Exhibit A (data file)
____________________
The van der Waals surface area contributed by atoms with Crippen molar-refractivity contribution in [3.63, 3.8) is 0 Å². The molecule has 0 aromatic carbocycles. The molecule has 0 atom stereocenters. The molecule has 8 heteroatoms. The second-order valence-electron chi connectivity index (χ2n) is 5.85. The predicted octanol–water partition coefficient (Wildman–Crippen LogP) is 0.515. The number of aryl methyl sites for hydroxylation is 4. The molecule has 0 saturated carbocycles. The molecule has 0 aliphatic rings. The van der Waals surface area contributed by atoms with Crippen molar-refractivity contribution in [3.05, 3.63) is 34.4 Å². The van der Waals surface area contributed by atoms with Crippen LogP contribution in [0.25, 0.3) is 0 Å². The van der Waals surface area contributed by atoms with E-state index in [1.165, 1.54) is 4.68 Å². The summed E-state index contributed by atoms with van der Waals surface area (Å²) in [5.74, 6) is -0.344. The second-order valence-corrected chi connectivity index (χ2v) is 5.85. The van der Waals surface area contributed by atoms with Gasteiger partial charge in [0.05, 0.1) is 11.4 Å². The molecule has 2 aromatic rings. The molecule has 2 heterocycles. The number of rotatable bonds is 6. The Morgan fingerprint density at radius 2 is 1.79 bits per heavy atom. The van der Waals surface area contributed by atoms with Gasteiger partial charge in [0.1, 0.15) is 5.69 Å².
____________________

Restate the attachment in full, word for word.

The van der Waals surface area contributed by atoms with Crippen molar-refractivity contribution in [3.63, 3.8) is 0 Å². The molecule has 0 aromatic carbocycles. The molecule has 0 atom stereocenters. The molecule has 8 heteroatoms. The second-order valence-electron chi connectivity index (χ2n) is 5.85. The predicted octanol–water partition coefficient (Wildman–Crippen LogP) is 0.515. The number of aryl methyl sites for hydroxylation is 4. The molecule has 0 saturated carbocycles. The molecule has 0 aliphatic rings. The van der Waals surface area contributed by atoms with Crippen molar-refractivity contribution in [3.05, 3.63) is 34.4 Å². The van der Waals surface area contributed by atoms with Crippen LogP contribution in [0.25, 0.3) is 0 Å². The van der Waals surface area contributed by atoms with E-state index in [1.165, 1.54) is 4.68 Å². The summed E-state index contributed by atoms with van der Waals surface area (Å²) in [5.74, 6) is -0.344. The second-order valence-corrected chi connectivity index (χ2v) is 5.85. The van der Waals surface area contributed by atoms with Gasteiger partial charge in [0.05, 0.1) is 11.4 Å². The molecule has 2 aromatic rings. The molecule has 2 heterocycles. The number of rotatable bonds is 6. The Morgan fingerprint density at radius 2 is 1.79 bits per heavy atom. The van der Waals surface area contributed by atoms with Gasteiger partial charge in [0.1, 0.15) is 5.69 Å².